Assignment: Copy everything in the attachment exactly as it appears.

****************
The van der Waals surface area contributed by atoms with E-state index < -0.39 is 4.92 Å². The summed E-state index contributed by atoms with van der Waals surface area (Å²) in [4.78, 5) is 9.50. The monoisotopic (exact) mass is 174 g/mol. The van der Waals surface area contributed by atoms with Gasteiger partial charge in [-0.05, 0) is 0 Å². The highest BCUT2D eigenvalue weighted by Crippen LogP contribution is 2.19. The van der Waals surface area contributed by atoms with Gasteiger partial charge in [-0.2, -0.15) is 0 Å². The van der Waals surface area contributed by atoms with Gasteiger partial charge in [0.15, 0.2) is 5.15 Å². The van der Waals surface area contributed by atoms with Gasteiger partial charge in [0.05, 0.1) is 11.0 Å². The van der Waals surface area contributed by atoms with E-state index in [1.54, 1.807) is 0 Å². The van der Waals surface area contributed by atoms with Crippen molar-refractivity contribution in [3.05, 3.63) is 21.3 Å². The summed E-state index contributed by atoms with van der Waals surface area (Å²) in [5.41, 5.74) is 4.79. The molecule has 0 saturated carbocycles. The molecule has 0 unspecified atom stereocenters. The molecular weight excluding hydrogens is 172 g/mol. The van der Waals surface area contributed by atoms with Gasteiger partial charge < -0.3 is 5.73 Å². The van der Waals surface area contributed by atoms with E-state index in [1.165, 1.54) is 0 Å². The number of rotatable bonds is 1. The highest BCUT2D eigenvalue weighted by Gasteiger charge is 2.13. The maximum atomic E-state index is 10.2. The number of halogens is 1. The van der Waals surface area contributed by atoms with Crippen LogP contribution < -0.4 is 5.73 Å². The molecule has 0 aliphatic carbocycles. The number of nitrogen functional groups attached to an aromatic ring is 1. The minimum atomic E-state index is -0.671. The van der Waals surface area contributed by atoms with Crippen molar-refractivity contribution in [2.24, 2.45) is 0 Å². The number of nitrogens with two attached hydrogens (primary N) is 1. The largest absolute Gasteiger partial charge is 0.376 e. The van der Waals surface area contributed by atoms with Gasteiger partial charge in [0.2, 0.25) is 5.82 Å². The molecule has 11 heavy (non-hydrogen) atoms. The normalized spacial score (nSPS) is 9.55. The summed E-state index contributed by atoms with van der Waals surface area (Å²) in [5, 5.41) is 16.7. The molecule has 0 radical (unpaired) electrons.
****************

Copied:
The van der Waals surface area contributed by atoms with E-state index < -0.39 is 4.92 Å². The summed E-state index contributed by atoms with van der Waals surface area (Å²) in [4.78, 5) is 9.50. The monoisotopic (exact) mass is 174 g/mol. The van der Waals surface area contributed by atoms with Gasteiger partial charge in [-0.05, 0) is 0 Å². The highest BCUT2D eigenvalue weighted by Crippen LogP contribution is 2.19. The van der Waals surface area contributed by atoms with Gasteiger partial charge in [-0.2, -0.15) is 0 Å². The van der Waals surface area contributed by atoms with Gasteiger partial charge in [0.15, 0.2) is 5.15 Å². The van der Waals surface area contributed by atoms with Gasteiger partial charge in [0.05, 0.1) is 11.0 Å². The van der Waals surface area contributed by atoms with E-state index in [1.54, 1.807) is 0 Å². The van der Waals surface area contributed by atoms with Crippen molar-refractivity contribution in [3.05, 3.63) is 21.3 Å². The summed E-state index contributed by atoms with van der Waals surface area (Å²) in [5.41, 5.74) is 4.79. The molecule has 0 saturated carbocycles. The molecule has 0 unspecified atom stereocenters. The molecular weight excluding hydrogens is 172 g/mol. The van der Waals surface area contributed by atoms with Gasteiger partial charge < -0.3 is 5.73 Å². The van der Waals surface area contributed by atoms with E-state index in [1.165, 1.54) is 0 Å². The number of rotatable bonds is 1. The highest BCUT2D eigenvalue weighted by Gasteiger charge is 2.13. The maximum atomic E-state index is 10.2. The number of halogens is 1. The van der Waals surface area contributed by atoms with Crippen LogP contribution < -0.4 is 5.73 Å². The molecule has 0 aliphatic carbocycles. The number of nitrogen functional groups attached to an aromatic ring is 1. The minimum atomic E-state index is -0.671. The van der Waals surface area contributed by atoms with Crippen molar-refractivity contribution in [2.24, 2.45) is 0 Å². The number of nitrogens with two attached hydrogens (primary N) is 1. The largest absolute Gasteiger partial charge is 0.376 e. The van der Waals surface area contributed by atoms with Gasteiger partial charge in [0.2, 0.25) is 5.82 Å². The molecule has 11 heavy (non-hydrogen) atoms. The normalized spacial score (nSPS) is 9.55. The summed E-state index contributed by atoms with van der Waals surface area (Å²) in [5, 5.41) is 16.7. The molecule has 0 radical (unpaired) electrons.